She said this, and I said, “Me, too!” My dog looked at me from her comfortable spot on the floor. She was my only audience–the only one who kept me company on this side of the computer for (in)RL 2012 on a warm, friday afternoon.
Hospitality for the last three years has been my thing–first forming what I call a Friendship Tea where I invited total strangers from church to my house for Fellowship, then it morphed into joining a national group called, Praise and Coffee. Like some things that God didn’t mean for me to take the place of writing, it all faded, and with friendships that drifted I retreated like that blogger retreated.
A little envy crept into my heart as I heard and saw of friendships that met in real life. I was always inviting, but rarely the invitee. I wanted to be the guest, not the host like that blogger said on Friday. I wanted to know what it was like to have girlfriends who prayed, came over, who called (okay, I hate the phone–who text often or emailed) like the Rubber Band Gang I met through Saturday’s conference. They are friends who drop everything for each other, praying in person, and taking phone calls at 6:30 in the morning.
The blogger also said she had to remind herself to keep going, keep inviting, even if the invitation wasn’t returned. In my case, even if yet another maybe flies over the email reminding me that sometimes it feels like some are waiting for something better to come along. It’s one of the reasons I retreated. Out of context, it would seem like that, but without knowing the reasons for the maybes another blogger on Saturday’s (in)RL 2012 reminded us to give grace.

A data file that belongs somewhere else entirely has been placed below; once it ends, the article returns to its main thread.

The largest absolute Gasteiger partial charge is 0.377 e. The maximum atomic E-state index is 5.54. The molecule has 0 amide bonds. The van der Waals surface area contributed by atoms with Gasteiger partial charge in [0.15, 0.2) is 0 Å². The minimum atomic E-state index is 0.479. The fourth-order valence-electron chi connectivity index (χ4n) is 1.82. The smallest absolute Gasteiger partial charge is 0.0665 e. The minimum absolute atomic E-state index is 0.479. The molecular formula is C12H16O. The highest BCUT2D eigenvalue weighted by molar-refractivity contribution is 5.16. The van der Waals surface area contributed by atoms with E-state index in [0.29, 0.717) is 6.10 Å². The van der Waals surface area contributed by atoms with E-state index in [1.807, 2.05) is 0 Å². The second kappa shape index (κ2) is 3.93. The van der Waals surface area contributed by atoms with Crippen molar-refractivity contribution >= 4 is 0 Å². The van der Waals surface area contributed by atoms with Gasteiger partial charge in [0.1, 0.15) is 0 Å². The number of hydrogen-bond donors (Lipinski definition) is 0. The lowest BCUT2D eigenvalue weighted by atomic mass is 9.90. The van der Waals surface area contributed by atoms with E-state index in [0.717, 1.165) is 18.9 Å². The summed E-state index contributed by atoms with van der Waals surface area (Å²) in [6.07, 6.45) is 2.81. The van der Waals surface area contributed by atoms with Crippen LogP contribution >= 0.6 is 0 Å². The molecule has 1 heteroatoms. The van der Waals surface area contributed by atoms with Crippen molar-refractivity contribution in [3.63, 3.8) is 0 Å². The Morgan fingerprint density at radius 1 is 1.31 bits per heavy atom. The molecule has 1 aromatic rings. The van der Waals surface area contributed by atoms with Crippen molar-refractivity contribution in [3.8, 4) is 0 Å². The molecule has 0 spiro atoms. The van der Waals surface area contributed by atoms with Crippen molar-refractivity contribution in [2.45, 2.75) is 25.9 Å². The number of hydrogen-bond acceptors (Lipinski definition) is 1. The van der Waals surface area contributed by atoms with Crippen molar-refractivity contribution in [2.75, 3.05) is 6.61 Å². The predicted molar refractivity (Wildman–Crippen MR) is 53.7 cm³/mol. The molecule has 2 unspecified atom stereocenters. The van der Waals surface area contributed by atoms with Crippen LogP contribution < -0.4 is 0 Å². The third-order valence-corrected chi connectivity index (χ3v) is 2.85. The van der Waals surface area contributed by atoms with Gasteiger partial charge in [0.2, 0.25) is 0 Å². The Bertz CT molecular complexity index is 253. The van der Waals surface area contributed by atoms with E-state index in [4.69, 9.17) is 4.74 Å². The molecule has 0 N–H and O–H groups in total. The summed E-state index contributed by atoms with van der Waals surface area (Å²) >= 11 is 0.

But don’t feel bad about saying no. That’s what they discussed on another video on Saturday. If you say, ‘yes’ to something you could be saying ‘no’ to your family. ‘No’ is healthy. We can’t accept every invitation as much as we’d like, and that’s why I stopped doing women’s ministry.
God called me to write, to pray, and to be a good friend and wife. Meeting with friends will have more serendipity and less of a structure of ministry. It will not require planning. It will not be ministry. In previous posts, I wrote how I hid behind ministry because I feared people and their rejections.
So yes…I can identitify with that blogger who joked about putting a sign in her front yard, “Desperate Woman Seeks Friends.” I never knew that so many women felt the same lonliness I have been feeling. Isolation comes regardless of where you live. A person can feel isolated in a great crowd, in church, in a mall, or in their own subdivision. If we all retreated in defeat, we’d lose the experiences of friendships, even the bad ones that teach us to be better friends.
Have you experienced this? Please explain.
Let us pray for you and connect with each other.